7. It was on the basis of this observation that it was urged that the impugned orders could not be said to be the orders of the authorities who issued them but were in fact and essentially the Judgment and the Order of the authority that issued the directive. Mr. Dalal concedes that if this directive related to a question of fact, undoubtedly the principles of that case must apply. But he contends that the direction by the letter dated 10th February, 1969, relates to a question of law and therefore the direction could not be called in question and could not effect the independent mind of the authority considering the question on the facts of each case. I do not accept this contention of Mr. Dalal. This directive does not give guidance relating to the law simplicitor. It is a mandate of the Board directing inclusion of excisable goods in a particular item of the tariff under the said Act, which is not within the ambit of the Board to give. It can only give directions of an administrative nature as stated by the Supreme Court in the above quoted observations, viz., 'the only instructions the Board can issue is that relating to administrative matters, otherwise that rule will have to be considered as ultra vires section 35 of the Act.' In the present case, it cannot be said that the directions issued in the letter dated 10th February, 1969, are administrative directions. In fact, these directions go to the root of the matter viz., that no discretion is left with the authority to consider the question on the facts of each case. It is a mandatory direction directing to the authorities to include in the total length of the film, the length of the film used for the purpose of the Censor's Certificate and the authorities directed to levy duty under the said Item No. 37. In the affidavit in reply it is admitted that the original demand has been issued in pursuance of this direction. The letter dated 17th April, 1969, annexed as part of Exh. A, (Colly), to the Petition, issued by the Senior Grade Inspector of the Central Excise leaves no doubt on this portion. Relevant portion of the said letter reads as under :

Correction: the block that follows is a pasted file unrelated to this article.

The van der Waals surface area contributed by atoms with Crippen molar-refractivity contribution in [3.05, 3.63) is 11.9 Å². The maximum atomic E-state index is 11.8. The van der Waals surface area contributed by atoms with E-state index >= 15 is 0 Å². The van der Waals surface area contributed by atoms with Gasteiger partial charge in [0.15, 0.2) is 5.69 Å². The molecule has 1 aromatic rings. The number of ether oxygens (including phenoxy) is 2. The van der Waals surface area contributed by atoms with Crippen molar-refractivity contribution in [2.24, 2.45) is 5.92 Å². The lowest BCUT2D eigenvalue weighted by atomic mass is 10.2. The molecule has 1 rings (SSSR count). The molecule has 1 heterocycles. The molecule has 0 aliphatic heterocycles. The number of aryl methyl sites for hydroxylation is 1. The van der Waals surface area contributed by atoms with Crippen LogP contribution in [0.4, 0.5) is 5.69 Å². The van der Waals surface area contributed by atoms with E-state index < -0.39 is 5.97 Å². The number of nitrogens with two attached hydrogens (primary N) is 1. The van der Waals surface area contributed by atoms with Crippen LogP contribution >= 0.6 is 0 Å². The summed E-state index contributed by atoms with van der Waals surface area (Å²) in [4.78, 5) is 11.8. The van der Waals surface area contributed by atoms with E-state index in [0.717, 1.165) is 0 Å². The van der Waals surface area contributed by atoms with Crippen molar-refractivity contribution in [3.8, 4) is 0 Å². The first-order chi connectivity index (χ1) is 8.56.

'I have been directed by the higher authorities to inform you, that the Central Board of Excise and Customs, New Delhi, are of the view that the length of the film used for exhibiting the certificate issued by the Central Board of Film Censors should also be included in the total length of the Film in each print of a feature film and short etc. for the purpose of assessment to excise duty under Tariff Item No. 37(II) of the Central Excise Board immediately.'